Checking In With . . . PJ Harvey
The woman on stage at the Viper Room is typically intense. Dressed in a black sequined top open at the navel, the much-acclaimed PJ Harvey strums hard at her electric guitar, making music that is tough, sexually charged and emotional.
But there are new melodies bathing those electric chords, sounds that bring an added musical depth to her latest album, “Stories From the City, Stories From the Sea.”
Since her 1992 debut album, “Dry,” the British-born Harvey has been a dependably provocative voice in pop music, bringing post-punk energy to songs of intelligence and emotion.
This may be her most accessible album since 1995’s ‘To Bring You My Love,” but Harvey’s music has lost none of its urgency, even while stretching into dreamier territory via “The Mess We’re In,” a duet with Radio- head’s Thom Yorke.
While based in Dorset, England, she has found some new inspiration during lengthy stays in New York over the past two years, beginning with her 1998 acting role in Hal Hartley’s film “The Book of Life.”
On the eve of the album’s release Tuesday, Harvey--one of the most critically acclaimed artists of the ‘90s--spoke about her new music and her continuing drive.
Question: Your shows tend to inspire an intense reaction from fans. Have you given much thought about what it is about your music that connects with people?
Answer: I don’t spend a lot of time analyzing what I do. It’s just not very healthy for me. But maybe it’s because I try to deliver the songs in a very honest way, and in a very human way, not to keep a distance or to be removed as a sort of larger-than-life person. I try to put the songs across in a very down-to-earth human way, and in a very raw way, and emotional way.
Q: Was there any figure who connected with you when you were just a listener?
A: It’s hard to beat Siouxsie Sioux, in terms of live performance. She is so exciting to watch, so full of energy and human raw quality.
Q: Some critics have said the new record sounds like a return to the harder, more direct sound and focus of your early work. Do you see it that way?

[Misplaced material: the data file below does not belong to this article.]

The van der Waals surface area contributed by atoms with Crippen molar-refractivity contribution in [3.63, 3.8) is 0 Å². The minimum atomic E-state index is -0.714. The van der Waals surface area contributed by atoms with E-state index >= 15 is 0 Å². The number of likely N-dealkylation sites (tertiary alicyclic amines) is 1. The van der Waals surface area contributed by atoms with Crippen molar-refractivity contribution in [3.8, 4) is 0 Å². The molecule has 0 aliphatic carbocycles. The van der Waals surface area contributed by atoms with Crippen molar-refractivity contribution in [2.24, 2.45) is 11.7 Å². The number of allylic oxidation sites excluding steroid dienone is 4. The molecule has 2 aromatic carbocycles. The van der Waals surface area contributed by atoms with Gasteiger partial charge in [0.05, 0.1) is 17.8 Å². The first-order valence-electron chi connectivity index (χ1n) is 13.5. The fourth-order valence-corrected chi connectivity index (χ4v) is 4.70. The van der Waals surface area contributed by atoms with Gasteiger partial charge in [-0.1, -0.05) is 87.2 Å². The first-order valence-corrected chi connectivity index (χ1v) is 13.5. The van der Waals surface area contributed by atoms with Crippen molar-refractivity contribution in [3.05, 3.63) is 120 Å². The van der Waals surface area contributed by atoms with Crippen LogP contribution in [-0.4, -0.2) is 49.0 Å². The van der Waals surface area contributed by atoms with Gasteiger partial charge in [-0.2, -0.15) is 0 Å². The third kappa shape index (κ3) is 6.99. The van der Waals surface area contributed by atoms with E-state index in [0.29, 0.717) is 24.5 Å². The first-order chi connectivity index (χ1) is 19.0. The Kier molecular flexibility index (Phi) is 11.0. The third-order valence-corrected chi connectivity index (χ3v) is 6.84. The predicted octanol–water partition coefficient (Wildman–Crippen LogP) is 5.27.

A: People are often saying that, “It’s a return to your roots,” or whatever, which I don’t see it as. It’s very different musically to the first couple of albums. It’s very melodic, and it’s much rounder and fuller. The earlier albums were very black and white in some sense, very extreme. Melodically, this is much more sophisticated than those records. It kind of feels like a combination of every album I’ve made so far rolled into one.
Q: How did your time in New York impact the record?
A: New York certainly gave me a different kind of energy. I do think that has permeated to some of the music. I had long wanted to [live there]. I made a film with Hal Hartley in New York, and I realized at that time what an inspiring sort of place it felt to me. I can remember even when we were filming, I was writing songs, some of which ended up on this record. I just felt very inspired.
Q: In a recent interview, you mentioned having a “minor or major breakdown” at the time of “To Bring You My Love.” How did that affect your work?
A: That did slow things down. Personal things that happen in my life are also factors as to how quickly or how slowly I make records. You have to be a human being first of all and take care of other things. I don’t talk about those things. I do keep my personal life to myself. But it was a very difficult time. I learned a lot from it, and I’ve moved on from there now.
Q: Do music industry expectations affect you at all?
A: No, I don’t really think about them. I never have really. I know the reasons why I’m doing what I’m doing. And I’m honest to those feelings and I stick to them. That’s the only way I can be, really. If I was to really take on board what other people’s expectations might be, I think I would immediately be crippled and not able to write.
Q: How did Thom Yorke end up on the new album?
A: I first met Thom in 1992, I think. And we stayed in contact. We’ve exchanged letters. And he’s somebody whose voice I have loved and felt very moved by for a long time. I’d long been interested in the idea of somebody else singing a whole song on a record of mine, to have a very different dimension brought in by somebody else’s voice. It adds so much dynamic within the record to have this other character coming in. I get tired of my own voice. It’s nice to hear somebody else’s.
Q: Are you interested in producing other artists?
A: I produced a record earlier this summer in New York, and it is something that I’m interested in and will definitely do more. I kind of wait until there’s something that I really like. I’m quite choosy about it. There’s this girl called Tiffany Anders, the daughter of Allison Anders, the filmmaker. And when I was living [in New York] last year I saw [Tiffany] play a number of times and was just blown away. I kept hanging out on her gigs. Her song structure is very strange; her melodies are very strange. And I like that kind of twist. I always look for something that is unique.
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